The inhumanity within our profession is growing everywhere we look. While extended hours is only officially piloting in a handful of courts, it is alive and well and coming through the back door of many magistrates’ courts in particular. These are the usual habitats of our youngest and most vulnerable colleagues, often desperate to impress chambers and solicitors alike, without savings or other financial support, working for below the minimum wage. Harrowing stories of anonymous tweets from pupils tell of a generation at the very beginning of their careers at ‘breaking point’ at court until well into the night and working later still to prepare for the next day.
During the heatwave, so as to comply with COVID-19 restrictions, lawyers were being denied water in courtrooms. Some were then being denied a lunch break to obtain any themselves because, the parties ‘needed to keep negotiating over lunch’ by judicial instruction. It is hard to imagine another working environment where this would be considered acceptable treatment.
This was perhaps shown off at its best during the Bar Professional Training Course centralised exams when students were expected to urinate into bottles, and refrain from averting their eyes from their screens for fear of having their exams terminated. This was after reports of scores of students having prolific tech problems preventing them from even completing the test. These are the future of the profession, people that haven’t yet got so much as a foot in the door and already they have experienced the appalling (but perhaps not in reality all that shocking) treatment that many in the profession have come to expect.
With courts now desperate to utilise what little space is open for trials, complex cases are being called on spontaneously, at a moment’s notice, well before they are actually ready to be heard. We can hardly call this justice for the clients we serve and, however much we as professionals are used to enduring, we cannot survive indefinitely in this state of economic and professional uncertainty. Court users are now having to wait an exorbitant amount of time to hear their cases, impacting upon both their psychological wellbeing and their ability to recall the events in question. Practitioners are caught in a seemingly endless cycle whereby cases are not concluding and therefore their caseloads are swelling, requiring more mental gymnastics than ever before.
So, what is needed to improve the lives of those who seek to stand up for justice? The simple answer as we all know is investment, and there are plenty of sources out there from greater minds than mine about how and where that money should be put to use – if it were ever to be forthcoming.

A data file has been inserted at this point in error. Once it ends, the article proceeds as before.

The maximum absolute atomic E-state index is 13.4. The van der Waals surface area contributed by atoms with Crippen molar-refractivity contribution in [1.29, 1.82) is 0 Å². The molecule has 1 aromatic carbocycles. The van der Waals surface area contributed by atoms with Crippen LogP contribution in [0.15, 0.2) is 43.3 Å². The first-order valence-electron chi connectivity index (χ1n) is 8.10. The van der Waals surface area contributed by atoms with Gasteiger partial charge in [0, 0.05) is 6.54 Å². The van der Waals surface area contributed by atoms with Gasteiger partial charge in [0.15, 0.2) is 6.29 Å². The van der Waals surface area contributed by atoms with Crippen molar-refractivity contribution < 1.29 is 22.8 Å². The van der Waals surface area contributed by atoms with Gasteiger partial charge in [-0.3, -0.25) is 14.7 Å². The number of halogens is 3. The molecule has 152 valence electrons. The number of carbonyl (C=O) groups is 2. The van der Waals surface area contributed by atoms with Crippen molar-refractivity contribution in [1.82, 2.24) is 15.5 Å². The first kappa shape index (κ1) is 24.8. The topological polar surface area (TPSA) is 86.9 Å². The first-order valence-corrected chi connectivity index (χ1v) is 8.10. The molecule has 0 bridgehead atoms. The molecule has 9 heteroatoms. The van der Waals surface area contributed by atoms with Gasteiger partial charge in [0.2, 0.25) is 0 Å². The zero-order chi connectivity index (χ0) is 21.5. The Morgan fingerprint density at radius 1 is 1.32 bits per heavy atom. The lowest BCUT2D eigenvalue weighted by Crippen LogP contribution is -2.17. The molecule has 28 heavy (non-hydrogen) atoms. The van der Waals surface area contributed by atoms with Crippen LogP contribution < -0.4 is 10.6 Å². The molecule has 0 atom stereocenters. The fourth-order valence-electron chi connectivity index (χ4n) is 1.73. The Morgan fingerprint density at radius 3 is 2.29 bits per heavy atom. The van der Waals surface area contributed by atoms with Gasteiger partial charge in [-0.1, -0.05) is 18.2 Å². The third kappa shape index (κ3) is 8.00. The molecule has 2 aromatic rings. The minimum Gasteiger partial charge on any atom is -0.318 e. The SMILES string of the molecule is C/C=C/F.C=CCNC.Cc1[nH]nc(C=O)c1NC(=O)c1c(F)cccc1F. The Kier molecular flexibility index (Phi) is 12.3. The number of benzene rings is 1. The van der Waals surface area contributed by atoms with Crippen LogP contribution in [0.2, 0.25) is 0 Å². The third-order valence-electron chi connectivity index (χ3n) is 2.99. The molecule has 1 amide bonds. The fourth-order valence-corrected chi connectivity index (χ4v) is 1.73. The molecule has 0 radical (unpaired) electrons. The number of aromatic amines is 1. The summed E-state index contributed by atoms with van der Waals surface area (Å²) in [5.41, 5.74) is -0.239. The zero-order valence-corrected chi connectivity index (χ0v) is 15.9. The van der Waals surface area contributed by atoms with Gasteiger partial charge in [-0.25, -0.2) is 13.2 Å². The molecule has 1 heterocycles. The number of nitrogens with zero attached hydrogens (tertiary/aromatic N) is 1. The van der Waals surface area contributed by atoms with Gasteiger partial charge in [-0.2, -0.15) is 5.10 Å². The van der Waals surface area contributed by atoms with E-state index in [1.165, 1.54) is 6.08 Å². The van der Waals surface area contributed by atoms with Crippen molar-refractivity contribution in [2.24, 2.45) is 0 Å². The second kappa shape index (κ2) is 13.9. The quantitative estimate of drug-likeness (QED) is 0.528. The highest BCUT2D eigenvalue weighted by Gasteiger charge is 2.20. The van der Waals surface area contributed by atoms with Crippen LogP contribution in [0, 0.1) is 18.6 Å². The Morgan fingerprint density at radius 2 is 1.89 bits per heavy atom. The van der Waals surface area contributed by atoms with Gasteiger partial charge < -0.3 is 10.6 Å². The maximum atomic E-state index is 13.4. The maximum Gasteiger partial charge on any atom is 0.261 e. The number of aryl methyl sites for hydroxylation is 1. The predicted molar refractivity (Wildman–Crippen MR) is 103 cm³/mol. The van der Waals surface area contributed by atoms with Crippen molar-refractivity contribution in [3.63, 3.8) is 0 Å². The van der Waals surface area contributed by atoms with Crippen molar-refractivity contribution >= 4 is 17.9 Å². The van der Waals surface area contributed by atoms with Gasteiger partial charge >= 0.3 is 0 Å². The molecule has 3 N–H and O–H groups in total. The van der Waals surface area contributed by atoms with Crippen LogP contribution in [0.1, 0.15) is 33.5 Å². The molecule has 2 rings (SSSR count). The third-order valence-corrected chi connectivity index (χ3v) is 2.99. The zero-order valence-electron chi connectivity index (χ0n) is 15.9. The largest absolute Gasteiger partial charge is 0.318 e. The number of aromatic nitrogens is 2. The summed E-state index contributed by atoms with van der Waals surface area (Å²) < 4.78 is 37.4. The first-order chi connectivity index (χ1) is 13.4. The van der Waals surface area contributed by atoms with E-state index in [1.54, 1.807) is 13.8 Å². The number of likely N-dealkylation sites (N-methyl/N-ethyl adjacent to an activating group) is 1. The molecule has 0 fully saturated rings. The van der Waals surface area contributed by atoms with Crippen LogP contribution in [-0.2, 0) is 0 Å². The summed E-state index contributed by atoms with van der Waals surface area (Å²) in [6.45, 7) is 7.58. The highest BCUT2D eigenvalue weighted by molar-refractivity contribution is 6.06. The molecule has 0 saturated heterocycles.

But I think, in the absence of that, the big ones for the profession are solidarity and awareness. For those that have influence and gravitas, use that soft power. As trials come back into lists, with priority being given to custody cases, more serious cases, those with complexity or witness vulnerability, spare a thought that this will benefit more senior practitioners faster than it will those who are junior. Remember to ‘temperature check’ your juniors and see how things really are for them. Issues such as de-facto extended hours and finding yourself at the wrong end of judicial frustrations in these trying times are disproportionately likely to impact upon the younger end. This was demonstrated beautifully by the recent kind pledge by Keating Chambers to finance a criminal pupillage in recognition of the acute difficulties faced by many criminal sets and the value of the criminal Bar. Solidarity needs to extend across the legal professions and from the judiciary to the Bar in recognition that, in these immensely challenging times both personally and professionally, everyone is doing their best.
Finally, in order to improve wellbeing during what is undoubtedly some of the most trying times for our profession, we need leadership. Be that active heads of chambers looking out for their colleagues, all the way up to our elected representatives on Circuit and associations, we need these people to be brave, to be clear and to stand up for the vocation that we all hold in such high esteem that we have dedicated our lives to it. This is the long game. But if we’re going to play it that way, we have to start standing up for the little guys that are holding the system together each day, so that we can keep standing up for those people we represent. Because, just like when a plane goes down, you are advised to ‘fit your own oxygen mask first’, we cannot provide the service our clients deserve if we don’t first preserve ourselves.
NB: This was written from the perspective of a legal aid, criminal barrister but is in no way meant to diminish the work, experiences or challenges undergone by solicitors or those who work in alternative disciplines during the COVID-19 pandemic.